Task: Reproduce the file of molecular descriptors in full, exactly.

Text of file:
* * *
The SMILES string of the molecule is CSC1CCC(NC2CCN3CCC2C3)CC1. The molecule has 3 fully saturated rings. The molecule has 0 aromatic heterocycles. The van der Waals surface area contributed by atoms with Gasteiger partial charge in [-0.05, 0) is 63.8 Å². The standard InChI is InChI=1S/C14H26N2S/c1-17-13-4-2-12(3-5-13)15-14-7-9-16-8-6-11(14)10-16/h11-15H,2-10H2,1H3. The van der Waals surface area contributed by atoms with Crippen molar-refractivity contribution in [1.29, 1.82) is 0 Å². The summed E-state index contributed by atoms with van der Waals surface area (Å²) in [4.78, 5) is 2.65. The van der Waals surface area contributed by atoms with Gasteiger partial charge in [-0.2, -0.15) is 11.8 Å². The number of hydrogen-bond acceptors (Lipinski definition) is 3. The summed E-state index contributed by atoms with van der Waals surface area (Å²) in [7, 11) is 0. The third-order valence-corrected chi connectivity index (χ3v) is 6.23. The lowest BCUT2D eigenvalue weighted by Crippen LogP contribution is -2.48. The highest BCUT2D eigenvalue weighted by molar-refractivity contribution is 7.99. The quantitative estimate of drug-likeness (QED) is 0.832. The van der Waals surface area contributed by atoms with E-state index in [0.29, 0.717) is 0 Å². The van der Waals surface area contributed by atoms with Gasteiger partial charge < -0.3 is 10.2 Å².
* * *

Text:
The SMILES string of the molecule is CSC1CCC(NC2CCN3CCC2C3)CC1. The molecule has 3 fully saturated rings. The molecule has 0 aromatic heterocycles. The van der Waals surface area contributed by atoms with Gasteiger partial charge in [-0.05, 0) is 63.8 Å². The standard InChI is InChI=1S/C14H26N2S/c1-17-13-4-2-12(3-5-13)15-14-7-9-16-8-6-11(14)10-16/h11-15H,2-10H2,1H3. The van der Waals surface area contributed by atoms with Crippen molar-refractivity contribution in [1.29, 1.82) is 0 Å². The summed E-state index contributed by atoms with van der Waals surface area (Å²) in [4.78, 5) is 2.65. The van der Waals surface area contributed by atoms with Gasteiger partial charge in [-0.2, -0.15) is 11.8 Å². The number of hydrogen-bond acceptors (Lipinski definition) is 3. The summed E-state index contributed by atoms with van der Waals surface area (Å²) in [7, 11) is 0. The third-order valence-corrected chi connectivity index (χ3v) is 6.23. The lowest BCUT2D eigenvalue weighted by Crippen LogP contribution is -2.48. The highest BCUT2D eigenvalue weighted by molar-refractivity contribution is 7.99. The quantitative estimate of drug-likeness (QED) is 0.832. The van der Waals surface area contributed by atoms with E-state index in [0.29, 0.717) is 0 Å². The van der Waals surface area contributed by atoms with Gasteiger partial charge < -0.3 is 10.2 Å².